YACHTING.COM TIP: We cover all the pitfalls, tips and tricks for crossing different seas and countries in our article — Can you cross national borders with a charter boat?
The most popular crossing routes in Europe
We have selected the most popular sailing routes and where it is really worth crossing. We will limit ourselves here to the Mediterranean.
1. Greece (Athens, Kos) — Turkey (Bodrum)
This route is one of the most popular with our clients. Sailors are simply just tempted to sail across that little bit of sea, to find themselves in a completely different landscape and culture and to experience the Orient. Of course, the route can also be planned in the reverse direction from Turkey to Greece.
If you are a gourmet, gastronaut or foodie, check out our article on what delicacies to sample in Greece. The local cuisine is fabulous and if you know what to order you're in for a real treat.
You can sail out of Greece from Athens or the island of Kos and on the Turkish side, we highly recommend the popular port of Bodrum. Kos is a stone's throw from Bodrum, less than 10 NM, so sailing from there doesn't take too long — count on a several hours (depending on the wind).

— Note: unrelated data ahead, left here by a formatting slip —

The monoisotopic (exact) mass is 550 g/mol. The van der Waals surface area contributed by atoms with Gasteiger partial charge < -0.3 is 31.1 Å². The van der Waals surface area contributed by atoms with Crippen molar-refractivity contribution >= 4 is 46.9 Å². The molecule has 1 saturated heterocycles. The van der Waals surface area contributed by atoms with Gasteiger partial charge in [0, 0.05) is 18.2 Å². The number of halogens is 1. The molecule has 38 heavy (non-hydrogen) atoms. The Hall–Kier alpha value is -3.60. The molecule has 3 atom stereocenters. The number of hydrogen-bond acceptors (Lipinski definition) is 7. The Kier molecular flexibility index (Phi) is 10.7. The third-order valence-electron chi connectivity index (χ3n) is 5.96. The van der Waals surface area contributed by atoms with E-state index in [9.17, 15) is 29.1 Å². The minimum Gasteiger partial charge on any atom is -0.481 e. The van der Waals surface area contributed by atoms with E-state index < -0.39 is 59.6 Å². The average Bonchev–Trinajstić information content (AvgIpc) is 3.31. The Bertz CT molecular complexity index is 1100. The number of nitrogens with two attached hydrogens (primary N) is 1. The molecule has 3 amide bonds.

Bodrum is a beautiful port town. It is also known as the Turkish Saint Tropez.
2. Croatia (Cavtat) — Montenegro (Tivat)
If you are in the south of Croatia, it is worth considering a visit to the neighbouring country of Montenegro. This relatively small, mountainous country offers a very different experience of circumnavigating the coast, a different culture and, above all, as it's off the beaten track, fewer recreational vessels. We highly recommend cruising across to Montenegro.
The Croatian harbour town of Cavtat offers not only pleasant swimming, charming shops, and a great market with fresh fruit and vegetables, but also an authorised customs point for entry to and exit from Croatia. If it's not windy, you can stay here a day longer, get some water, replenish your supplies and have dinner. Cavtat is a great strategic spot, even in terms of transport with Dubrovnik airport being only 15 minutes away by car.
Cavtat is very picturesque. We recommend visiting it even if you don't plan to head further afield.
YACHTING.COM TIP: Be aware that if you check out in Cavtat, you can no longer enter the pier or visit nearby Dubrovnik. You should take a direct route to the other country, in this case Montenegro. The Croatian coastguard patrols these waters really closely, stopping boats and handing out hefty fines if you break the law.